Schedule – Digital Photography and Software Creativity Seminar

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Join Nikon Legend Behind the Lens, Tony Sweet, for a refreshing, fast paced, information packed ONE DAY Digital Photography and Software Creativity Seminar!

8 – 830 Check in

830 – 9 Welcome and opening presentation

9 – 10 Compelling Composition

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Line, shape, form, and flow are only a few of the components which work together to create compelling composition. In this presentation, many compositional techniques are illustrated and discussed, the point being to help you to think in terms of distilling the subject down to it’s essence.

10 – 11 Flower Photography

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Spring is right around the corner. Flowers are a favorite subject with photographers, and visual artists in general. Soft lines, curves, color, and translucency lend flowers to infinite interpretations. Along with many image illustrations, equipment, lenses, and set ups are illustrated.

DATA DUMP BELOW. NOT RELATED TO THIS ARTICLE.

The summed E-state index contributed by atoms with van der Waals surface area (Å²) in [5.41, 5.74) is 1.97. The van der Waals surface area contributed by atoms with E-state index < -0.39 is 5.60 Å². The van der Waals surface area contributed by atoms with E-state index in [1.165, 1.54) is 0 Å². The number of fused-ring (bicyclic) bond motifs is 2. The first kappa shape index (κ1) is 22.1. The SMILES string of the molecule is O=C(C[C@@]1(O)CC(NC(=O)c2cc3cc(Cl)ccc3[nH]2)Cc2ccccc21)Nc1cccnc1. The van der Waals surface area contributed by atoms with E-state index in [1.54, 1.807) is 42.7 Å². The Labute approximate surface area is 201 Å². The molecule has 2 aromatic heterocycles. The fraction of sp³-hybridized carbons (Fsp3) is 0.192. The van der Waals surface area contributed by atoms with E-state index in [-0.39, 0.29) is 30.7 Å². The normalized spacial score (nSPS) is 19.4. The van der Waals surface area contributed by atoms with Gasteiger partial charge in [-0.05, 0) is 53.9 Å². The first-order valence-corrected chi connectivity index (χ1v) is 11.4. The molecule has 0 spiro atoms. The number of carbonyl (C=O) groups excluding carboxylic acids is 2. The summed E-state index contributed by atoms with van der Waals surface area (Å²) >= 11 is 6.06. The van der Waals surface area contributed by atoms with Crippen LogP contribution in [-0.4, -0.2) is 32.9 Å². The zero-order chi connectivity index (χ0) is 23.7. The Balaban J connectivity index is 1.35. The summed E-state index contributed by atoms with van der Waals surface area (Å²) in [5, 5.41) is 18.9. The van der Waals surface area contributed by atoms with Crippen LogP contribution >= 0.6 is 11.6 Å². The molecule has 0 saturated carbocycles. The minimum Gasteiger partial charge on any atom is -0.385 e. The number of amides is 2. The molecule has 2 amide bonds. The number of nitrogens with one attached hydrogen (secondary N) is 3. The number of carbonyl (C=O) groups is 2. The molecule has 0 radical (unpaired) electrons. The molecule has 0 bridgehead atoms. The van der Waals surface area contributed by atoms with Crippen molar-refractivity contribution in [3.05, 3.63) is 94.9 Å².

11 – 12 Panoramic Photography

 Stitched Panorama   

The world of panoramic photography is at your finger tips. First off, it is possible to create great panos hand held, with no tripod. Photoshop’s photomerge can create the composite and you’re good to go. However, for more advanced panoramic photography, hardware is needed and will be addressed, as well as nodal points, amount of overlap needed @ different focal lengths, metering, and multi-layered stitched pans. It is a panoramic world out there

12 – 1 Lunch Break

1 – 230 Image analysis and adjustments

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Images from attendees will be taken from the original, unoptimized state to a finished version using various software (plugins and photoshop) and processing workflow techniques (Lightroom or Aperture not needed). Each image will be discussed in terms of it’s issues and what is needed to enhance them.

230 – 330 Adding emotion with Texture Blends